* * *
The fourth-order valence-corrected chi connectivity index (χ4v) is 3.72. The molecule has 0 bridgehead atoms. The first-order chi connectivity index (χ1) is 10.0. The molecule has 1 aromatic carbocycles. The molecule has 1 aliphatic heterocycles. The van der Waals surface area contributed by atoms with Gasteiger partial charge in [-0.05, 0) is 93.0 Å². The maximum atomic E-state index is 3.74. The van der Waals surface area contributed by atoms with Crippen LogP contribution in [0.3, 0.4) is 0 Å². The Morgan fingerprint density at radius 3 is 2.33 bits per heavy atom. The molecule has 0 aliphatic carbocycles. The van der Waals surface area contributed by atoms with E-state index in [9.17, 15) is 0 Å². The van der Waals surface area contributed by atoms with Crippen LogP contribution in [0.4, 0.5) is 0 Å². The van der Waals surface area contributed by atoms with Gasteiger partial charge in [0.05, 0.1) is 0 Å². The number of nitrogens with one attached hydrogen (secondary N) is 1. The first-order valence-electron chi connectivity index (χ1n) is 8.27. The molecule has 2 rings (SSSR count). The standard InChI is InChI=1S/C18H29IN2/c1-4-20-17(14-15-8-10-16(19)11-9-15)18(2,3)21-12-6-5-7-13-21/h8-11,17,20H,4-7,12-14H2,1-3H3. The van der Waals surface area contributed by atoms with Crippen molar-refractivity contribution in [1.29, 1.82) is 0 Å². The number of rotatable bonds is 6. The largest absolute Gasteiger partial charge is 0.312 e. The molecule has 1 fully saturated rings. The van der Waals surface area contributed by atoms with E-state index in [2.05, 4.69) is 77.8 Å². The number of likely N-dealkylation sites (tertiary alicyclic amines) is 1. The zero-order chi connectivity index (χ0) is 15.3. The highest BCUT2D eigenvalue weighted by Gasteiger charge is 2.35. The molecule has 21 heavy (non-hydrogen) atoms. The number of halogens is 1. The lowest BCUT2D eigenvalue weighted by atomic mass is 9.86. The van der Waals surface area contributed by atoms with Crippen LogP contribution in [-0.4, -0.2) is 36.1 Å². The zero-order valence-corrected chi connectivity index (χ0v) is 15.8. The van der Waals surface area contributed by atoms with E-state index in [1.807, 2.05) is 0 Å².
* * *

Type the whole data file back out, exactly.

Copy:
The fourth-order valence-corrected chi connectivity index (χ4v) is 3.72. The molecule has 0 bridgehead atoms. The first-order chi connectivity index (χ1) is 10.0. The molecule has 1 aromatic carbocycles. The molecule has 1 aliphatic heterocycles. The van der Waals surface area contributed by atoms with Gasteiger partial charge in [-0.05, 0) is 93.0 Å². The maximum atomic E-state index is 3.74. The van der Waals surface area contributed by atoms with Crippen LogP contribution in [0.3, 0.4) is 0 Å². The Morgan fingerprint density at radius 3 is 2.33 bits per heavy atom. The molecule has 0 aliphatic carbocycles. The van der Waals surface area contributed by atoms with E-state index in [9.17, 15) is 0 Å². The van der Waals surface area contributed by atoms with Crippen LogP contribution in [0.4, 0.5) is 0 Å². The van der Waals surface area contributed by atoms with Gasteiger partial charge in [0.05, 0.1) is 0 Å². The number of nitrogens with one attached hydrogen (secondary N) is 1. The first-order valence-electron chi connectivity index (χ1n) is 8.27. The molecule has 2 rings (SSSR count). The standard InChI is InChI=1S/C18H29IN2/c1-4-20-17(14-15-8-10-16(19)11-9-15)18(2,3)21-12-6-5-7-13-21/h8-11,17,20H,4-7,12-14H2,1-3H3. The van der Waals surface area contributed by atoms with Crippen molar-refractivity contribution in [1.29, 1.82) is 0 Å². The number of rotatable bonds is 6. The largest absolute Gasteiger partial charge is 0.312 e. The molecule has 1 fully saturated rings. The van der Waals surface area contributed by atoms with E-state index in [2.05, 4.69) is 77.8 Å². The number of likely N-dealkylation sites (tertiary alicyclic amines) is 1. The zero-order chi connectivity index (χ0) is 15.3. The highest BCUT2D eigenvalue weighted by Gasteiger charge is 2.35. The molecule has 21 heavy (non-hydrogen) atoms. The number of halogens is 1. The lowest BCUT2D eigenvalue weighted by atomic mass is 9.86. The van der Waals surface area contributed by atoms with Crippen LogP contribution in [-0.4, -0.2) is 36.1 Å². The zero-order valence-corrected chi connectivity index (χ0v) is 15.8. The van der Waals surface area contributed by atoms with E-state index in [1.807, 2.05) is 0 Å².